Two more faces of Palestine: the capital and a small town with no major landmarks from antiquity
Much of the West Bank and Ramallah in particular remind me of every developing country I have ever visited: Roads in various states of disrepair. Incomplete buildings that are either under construction or abandoned and crumbling. Graffiti. Weed- and litter-choked empty lots. Wrecked cars. Busy markets with small shops open to the street that exemplify the most basic form of capitalism. No big-box stores here. Call it small-box retail.
Roadside repair businesses. Street vendors. Tailors and cobblers working out of impossibly small shops. Storefront doctors and dentists. In short, providers of goods and services that keep a community functioning, along with schools, houses of worship. There are also sparkling office buildings, banks, government buildings, good hotels, high-rise apartment buildings and prosperous residential neighborhoods, symbols of hope for better times to come.
Ramallah, the capital of the Palestinian Territories north of Jerusalem, was often in the headlines during the two Intifadas. Originally an agricultural community and primarily a Christian town, its residents were early adopters of resistance, many joining frequent protests, strikes and demonstrations. It is currently the capital of the occupied Palestinian territories and, if and when Palestine gains independence, it will be the capital of the country.
We started with a lavish poolside buffet breakfast at the Grand Park Resort and Hotel, a pristine property catering largely to business travelers and those with business at consulates in the Palestinian capital. The hotel was built in 1997 as a two-story building and renovated and expanded with three additional floors last year. A large screen was put up in the pool area for World Cup games.
Also, a new Mövenpick Hotel is under construction. The project began in 1999, remained in limbo between 2003 and 2005, was restarted with an anticipated completion date of 2007 and finally seems on track to open fairly soon. The renovation and expansion of one fine European-style property and the projected open of another are positive signs that things are getting better in Ramallah, even if progress is sometimes slow.
Arafat: The Good, The Bad & The Ugly
To Westerners, the name Yasser Arafat is m most often associated with his early years of Palestine Liberation Organization violence. To Palestinians, he not is unlike George Washington to Americans or, in fact, David Ben-Gurion to Israelis — in short, a leader in the battles for their respective independence movements and the first head of government once it was achieved (or in Palestine’s case, partially achieved).
Arafat, who gained world recognition as a terrorist, later was co-laureate with Israel’s Itzhak Rabin and Shimon Peres of the 1994 Nobel Peace Prize. Peres is still alive and active in government, but Rabin was assassinated by an ultra-Orthodox Jew for his peace-making efforts. A decade later, Israel re-declared Arafat to be terrorist and kept him under house arrest for some two years, releasing him only to die in Paris. Some Palestinians believe that the Israelis had a hand in his demise. His simple mausoleum of Palestine stone and glass remains a pilgrimage place for Palestinians, many of whom are willing to overlook the corruption that the political movement he had started eventually deteriorated into.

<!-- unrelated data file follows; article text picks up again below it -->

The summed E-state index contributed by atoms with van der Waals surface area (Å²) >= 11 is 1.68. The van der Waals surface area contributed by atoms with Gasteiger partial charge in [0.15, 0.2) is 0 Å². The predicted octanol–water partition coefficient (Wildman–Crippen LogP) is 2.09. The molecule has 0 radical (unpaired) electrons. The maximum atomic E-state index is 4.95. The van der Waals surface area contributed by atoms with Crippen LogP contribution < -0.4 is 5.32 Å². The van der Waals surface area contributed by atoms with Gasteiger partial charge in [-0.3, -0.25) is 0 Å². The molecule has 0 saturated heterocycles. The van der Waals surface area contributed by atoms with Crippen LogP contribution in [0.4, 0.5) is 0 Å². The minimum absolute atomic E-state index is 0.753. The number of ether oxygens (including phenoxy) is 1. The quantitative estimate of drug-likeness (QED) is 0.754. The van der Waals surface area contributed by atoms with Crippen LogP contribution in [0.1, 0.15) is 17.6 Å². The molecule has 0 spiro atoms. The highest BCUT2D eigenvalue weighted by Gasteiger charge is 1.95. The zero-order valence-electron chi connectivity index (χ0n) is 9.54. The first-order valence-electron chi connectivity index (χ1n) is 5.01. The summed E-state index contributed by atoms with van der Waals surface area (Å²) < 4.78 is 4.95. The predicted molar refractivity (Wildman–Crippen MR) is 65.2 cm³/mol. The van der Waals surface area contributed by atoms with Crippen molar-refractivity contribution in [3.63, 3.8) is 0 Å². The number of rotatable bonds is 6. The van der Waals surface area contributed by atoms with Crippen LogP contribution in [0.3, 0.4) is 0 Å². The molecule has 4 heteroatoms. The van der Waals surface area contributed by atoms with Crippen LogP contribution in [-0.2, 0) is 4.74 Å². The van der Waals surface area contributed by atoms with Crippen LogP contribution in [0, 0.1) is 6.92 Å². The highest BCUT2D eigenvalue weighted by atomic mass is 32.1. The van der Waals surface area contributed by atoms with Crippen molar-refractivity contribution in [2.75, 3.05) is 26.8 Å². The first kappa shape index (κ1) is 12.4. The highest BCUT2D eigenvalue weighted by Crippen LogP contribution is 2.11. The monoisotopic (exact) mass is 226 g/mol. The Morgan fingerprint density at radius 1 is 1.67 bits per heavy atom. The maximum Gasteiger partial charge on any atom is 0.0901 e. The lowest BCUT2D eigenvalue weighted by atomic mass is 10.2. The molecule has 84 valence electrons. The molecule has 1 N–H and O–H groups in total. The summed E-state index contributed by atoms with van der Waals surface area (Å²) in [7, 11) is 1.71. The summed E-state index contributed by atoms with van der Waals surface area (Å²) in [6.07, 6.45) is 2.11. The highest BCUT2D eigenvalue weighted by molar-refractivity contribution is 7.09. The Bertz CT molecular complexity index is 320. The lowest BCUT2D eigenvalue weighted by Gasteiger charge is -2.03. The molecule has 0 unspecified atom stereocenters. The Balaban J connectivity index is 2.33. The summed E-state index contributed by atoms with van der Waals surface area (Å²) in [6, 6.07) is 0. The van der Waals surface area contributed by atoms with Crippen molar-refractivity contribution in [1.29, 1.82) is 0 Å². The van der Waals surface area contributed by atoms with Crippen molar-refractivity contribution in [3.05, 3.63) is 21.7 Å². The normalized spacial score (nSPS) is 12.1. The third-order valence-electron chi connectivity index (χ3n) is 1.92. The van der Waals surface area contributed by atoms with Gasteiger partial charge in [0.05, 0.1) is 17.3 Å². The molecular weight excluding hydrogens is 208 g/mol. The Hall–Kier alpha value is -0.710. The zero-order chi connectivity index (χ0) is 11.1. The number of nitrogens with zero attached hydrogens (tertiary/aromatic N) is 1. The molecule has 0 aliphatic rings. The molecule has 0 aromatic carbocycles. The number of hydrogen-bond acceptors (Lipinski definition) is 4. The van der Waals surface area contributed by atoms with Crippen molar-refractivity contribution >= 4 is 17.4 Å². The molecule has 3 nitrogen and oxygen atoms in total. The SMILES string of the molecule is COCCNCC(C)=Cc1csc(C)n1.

The Riwaq Center
(Center for Architectural Conservation) is an NGO
that seeks to inventory, document, protect, rehabilitate and reuse Palestine’s architectural heritage buildings, with the additional benefit of job creation and community involvement. With 50,320 historic buildings in 422 towns and villages, it has undertaken what has already been a Herculean task but one that has already earned it a prestigious UNESCO World Habitat prize in 2006. According to Riwaq’s Farahat Mihawee
, the immediate priority is to protect 50 of those 422 identified centers and 50 percent of the the historic (i.e., pre
-concrete) buildings within them. Sixteen protection plans for cultural heritage protection have been drawn up. Funding is currently available for three out of those 50 priority sites. For visitors interested in antiquities and community, Riwaq’s
concept of a mapped Cultural Tourism Trail linking traditional villages is in the works with help from a Swedish International Development Agency.
We drove to the village or Ein Areek (aka, Ain Arik), where we were welcomed by Father Giovanni Santee of the monastic community of St. Benedict. He has been in the Holy Land (here and in Jordan) for 30 years and is one of three brothers and five sisters who maintain this Catholic church as a “place of prayer and peace.” Although they are all originally from Italy, as part of their seven hours of daily devotion, they read the Old and New Testaments pray, say the Rosary and celebrate Mass in Arabic. He says that they maintain good relations with the increasingly large Muslim community and also with the local Imam and Orthodox priest. The clerics communicate on social issues, especially education, that affect the community but stay away from each others’ theologies. He says there are “no fundamentalists” in the village and that neighbors have “lived together for centuries.”
Back to Jerusalem
Even after short time in the gentle tranquility of Ein Areek, it was a shock to return to Jerusalem passing yet another choked checkpoint, aggressive graffiti on the wall, children who should be in school hawking CDs and occasionally throwing rocks, and a tattered United Nations flag flying over a World Food Program warehouse.
This was the last full day of touring the West Bank.